The most celebrated of Webster's tragedies, "The Duchess of Malfi," has been revised in our time by Richard Hartwell Home, and put on the stage at Sadler's Wells by Phelps with considerable success. He was the author of three tragedies, " Appius and Virginia," "Duchess of Malfi," and "The White Devil; or, Vittoria Corombona;" a tragic comedy, "The Devil's Law-Case; or, When Women Go to Law, the Devil is full of Business," besides two comedies in conjunction with Rowley, and two others in conjunction with Decker. Webster exhibits remarkable power of language, and an imagination of wonderful vigour, but rather too fond of horrors. Undoubtedly he was one of the best dramatists of his age, and seemed fully conscious of it. That he had a true poetic vein in him is evidenced by such passages as the "Dirge of Marcello," sung by his mother, which reminds one of the like simple, homely ditties in Shakespeare: -

"Call for the robin-red-breast and the wren,
Since o'er shady groves they hover,
And with leaves and flowers do cover
The friendless bodies of unburied men.
Call unto his funeral dole,
The ant, the field-mouse, and the mole,
To raise him hillocks that shall keep him warm
And, when gray tombs are robbed, sustain no harm."

There are fine truths also scattered through his dramas as "To see what solitariness is about dying princes! As heretofore they have unpeopled towns, divided friends, and made great houses inhospitable, so now, O justice, where are their flatterers? Flatterers are but the shadows of princes' bodies; the least thick cloud makes them invisible."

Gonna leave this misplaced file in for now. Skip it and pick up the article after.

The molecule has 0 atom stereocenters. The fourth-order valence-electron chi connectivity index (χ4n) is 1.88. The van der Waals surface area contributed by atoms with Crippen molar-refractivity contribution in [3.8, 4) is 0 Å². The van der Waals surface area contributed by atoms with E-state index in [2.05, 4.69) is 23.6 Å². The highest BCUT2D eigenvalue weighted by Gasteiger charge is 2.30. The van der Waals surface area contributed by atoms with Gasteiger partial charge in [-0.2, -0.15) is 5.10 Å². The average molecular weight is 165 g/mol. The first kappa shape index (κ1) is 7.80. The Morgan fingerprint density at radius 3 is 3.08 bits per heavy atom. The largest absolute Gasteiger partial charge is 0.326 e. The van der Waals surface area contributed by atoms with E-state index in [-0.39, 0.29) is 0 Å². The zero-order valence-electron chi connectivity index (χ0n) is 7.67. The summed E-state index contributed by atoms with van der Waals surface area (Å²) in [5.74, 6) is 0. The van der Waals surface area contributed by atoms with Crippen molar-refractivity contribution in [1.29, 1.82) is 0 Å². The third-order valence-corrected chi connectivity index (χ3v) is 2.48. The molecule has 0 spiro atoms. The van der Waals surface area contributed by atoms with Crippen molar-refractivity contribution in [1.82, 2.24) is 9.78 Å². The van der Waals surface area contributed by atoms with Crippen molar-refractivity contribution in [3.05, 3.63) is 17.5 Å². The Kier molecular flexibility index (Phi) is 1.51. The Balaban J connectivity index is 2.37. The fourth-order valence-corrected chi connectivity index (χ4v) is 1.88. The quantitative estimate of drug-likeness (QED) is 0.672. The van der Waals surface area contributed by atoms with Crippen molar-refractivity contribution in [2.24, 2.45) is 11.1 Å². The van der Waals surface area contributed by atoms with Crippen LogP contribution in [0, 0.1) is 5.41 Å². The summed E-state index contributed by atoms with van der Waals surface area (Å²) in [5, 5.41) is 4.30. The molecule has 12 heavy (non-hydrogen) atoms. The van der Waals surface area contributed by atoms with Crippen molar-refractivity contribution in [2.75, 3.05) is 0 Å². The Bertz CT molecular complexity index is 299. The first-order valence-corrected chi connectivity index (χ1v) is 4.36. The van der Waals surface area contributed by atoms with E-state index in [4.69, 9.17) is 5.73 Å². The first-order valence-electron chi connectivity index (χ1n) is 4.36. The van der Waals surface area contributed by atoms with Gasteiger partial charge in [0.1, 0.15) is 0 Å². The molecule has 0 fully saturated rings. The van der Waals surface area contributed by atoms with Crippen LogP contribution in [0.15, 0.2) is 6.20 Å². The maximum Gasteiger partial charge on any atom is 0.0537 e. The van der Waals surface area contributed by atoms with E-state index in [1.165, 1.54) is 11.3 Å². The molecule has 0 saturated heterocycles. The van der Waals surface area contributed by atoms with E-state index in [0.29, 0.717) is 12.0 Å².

Of Middleton, who wrote from twenty to thirty plays, in some of which, according to a very prevalant fashion of that age, he called in the aid of Rowley, Decker, Fletcher, and Massinger; of Decker, who wrote the whole or part of about thirty plays; of John Marston, who wrote eight plays; of Tailor, Tourneur, Hey wood, and Ford, we can only say that their dramas abound with fine things, and would well repay a perusal, though they are not destined to see the stage again. John Fletcher and Francis Beaumont require a more specific notice. These gentlemen wrote together on the same plays to the amount of upwards of thirty, whilst John Fletcher wrote fourteen or fifteen himself. In fact, Fletcher, so far as can be known, was the most voluminous writer of the two, Beaumont having written little in his own name, except a masque, a few farces, dramatic pieces, and translations. The style of the two, however, was so much alike, that there is little to distinguish their productions from those of an individual mind. Beaumont and Fletcher were, as stated by Dryden, far more popular in their time than Shakespeare himself. The truth is, that they had less originality and were more compliant with the spirit of their age. They sought their characters more in the range of ordinary life, and therefore hit the tastes of a large and commoner class. They were extremely lively and forcible in dialogue, and had a flowery and dignified style which oftener approached the poetical than became it. We are everywhere met by admirable writing, and a finely sustained tone, but we travel on without encountering those original characters that can never again be forgotten, that become a part of our world, or those exquisite gushes of poetry and poetic scenery, which are like the music of Ariel ringing in the memory long afterwards. At the same time we are continually offended by extreme grossness and jarred by slovenliness and incongruity. They are of the class of great and able play-wrights who command the popularity of their age, but whom future ages praise and neglect; and who are only read by the curious for the fragments of good things that they contain.